All? Many of the MIT OCW ECE are in Python or both. The Oppenheim DSP course mentioned here not too long ago: Python.
> > speaking of Octave: Biggest blunder the developers there are > making, is trying to improve the syntax and add features not in > Matlab. But most people do not care about that, they just > want 100% Matlab compatibility. The more they try to make > Octave better than Matlab and change syntax to do so, the less > it becomes attractive (at least to me). (for one example, > this broadcasting feature
That kinda summarizes why you one would be better starting fresh with Python. Python's design goal is to be a simple high-level language and it just happened to be flexible enough to be a great control language for numerical and scientific computing.
> > https://www.gnu.org/software/octave/doc/interpreter/Broadcasting.html > > Sure, it is very nice, but it is not in Matlab. So if I use > it, it means my code will not run in Matlab anymore. >
It doesn't sound like there is any reasons to start fresh with Octave; it is neither a well designed language (or missing modern features) and is not fully Matlab compatible. Regards, Chris
Christopher Felton <nospam@nowhere.com> writes:

> It doesn't sound like there is any reasons to start fresh > with Octave; it is neither a well designed language (or > missing modern features) and is not fully Matlab compatible.
I've found Octave that has been great for my projects over the past 10 years. I don't know what "well-designed language" issues you're referring to. By far, my simulation/rapid-algorithm development-life has been made better with it than without it. -- Randy Yates Digital Signal Labs http://www.digitalsignallabs.com
On Thu, 26 Mar 2015 08:22:44 -0500, Christopher Felton
<nospam@nowhere.com> wrote:

>On 3/24/2015 5:07 PM, Nasser M. Abbasi wrote: >> On 3/24/2015 4:32 PM, Randy Yates wrote: >> >>> I would second that. >>> >>> However, why would STARTING OUT FRESH in Octave be less advantageious >>> than STARTING OUT FRESH in Python? >>> >>> (Not saying you said or implied that Eric, just posing the question) >>> >>> --Randy >>> >> >> good question. Given that Matlab is used in all of engineering >> courses I know about (at least in all of signal processing I've >> seen), so students are all familiar with Matlab syntax. > >All? Many of the MIT OCW ECE are in Python or both. The >Oppenheim DSP course mentioned here not too long ago: Python. > >> >> speaking of Octave: Biggest blunder the developers there are >> making, is trying to improve the syntax and add features not in >> Matlab. But most people do not care about that, they just >> want 100% Matlab compatibility. The more they try to make >> Octave better than Matlab and change syntax to do so, the less >> it becomes attractive (at least to me). (for one example, >> this broadcasting feature > >That kinda summarizes why you one would be better starting >fresh with Python. Python's design goal is to be a simple >high-level language and it just happened to be flexible >enough to be a great control language for numerical and >scientific computing. > >> >> https://www.gnu.org/software/octave/doc/interpreter/Broadcasting.html >> >> Sure, it is very nice, but it is not in Matlab. So if I use >> it, it means my code will not run in Matlab anymore. >> > >It doesn't sound like there is any reasons to start fresh >with Octave; it is neither a well designed language (or >missing modern features) and is not fully Matlab compatible. > >Regards, >Chris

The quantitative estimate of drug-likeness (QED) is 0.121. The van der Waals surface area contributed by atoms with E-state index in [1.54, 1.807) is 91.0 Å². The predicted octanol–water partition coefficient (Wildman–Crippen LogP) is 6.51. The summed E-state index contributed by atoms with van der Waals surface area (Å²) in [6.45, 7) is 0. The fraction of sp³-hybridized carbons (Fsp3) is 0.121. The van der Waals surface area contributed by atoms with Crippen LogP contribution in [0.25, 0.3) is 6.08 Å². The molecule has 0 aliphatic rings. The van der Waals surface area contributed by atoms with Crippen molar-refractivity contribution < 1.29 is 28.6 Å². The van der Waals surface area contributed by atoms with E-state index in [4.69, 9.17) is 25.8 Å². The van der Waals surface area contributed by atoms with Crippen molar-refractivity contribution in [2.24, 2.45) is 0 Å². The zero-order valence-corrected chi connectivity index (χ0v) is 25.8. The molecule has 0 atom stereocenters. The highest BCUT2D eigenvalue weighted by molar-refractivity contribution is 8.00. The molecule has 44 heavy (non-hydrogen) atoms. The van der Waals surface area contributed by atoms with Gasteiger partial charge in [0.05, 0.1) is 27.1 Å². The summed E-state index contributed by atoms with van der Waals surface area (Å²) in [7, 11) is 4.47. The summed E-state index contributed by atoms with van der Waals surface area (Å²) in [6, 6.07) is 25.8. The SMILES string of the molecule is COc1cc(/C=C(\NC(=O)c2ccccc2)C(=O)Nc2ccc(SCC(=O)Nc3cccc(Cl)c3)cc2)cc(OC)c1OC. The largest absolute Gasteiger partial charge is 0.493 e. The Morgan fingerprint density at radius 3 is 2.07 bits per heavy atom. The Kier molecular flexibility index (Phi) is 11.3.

Not sure why you think it's not well-designed, but it is still a very powerful and effective tool and it gives an easy bridge to working in Matlab. Octave code, if you're just a little bit careful, can still easily port to Matlab. And Matlab is still very widely used. So if you want to have a good, powerful, effective tool with an easy way to step up to Matlab, that's a good path. If you don't care about Matlab, it's still a powerful (and free) tool. I still do a lot of work in it and I make a lot of test/verification source code available to clients and customers, since it will run fine in Matlab. I think it's good that there are options, like Python, and C, and everything else. Eric Jacobsen Anchor Hill Communications http://www.anchorhill.com --- This email has been checked for viruses by Avast antivirus software. http://www.avast.com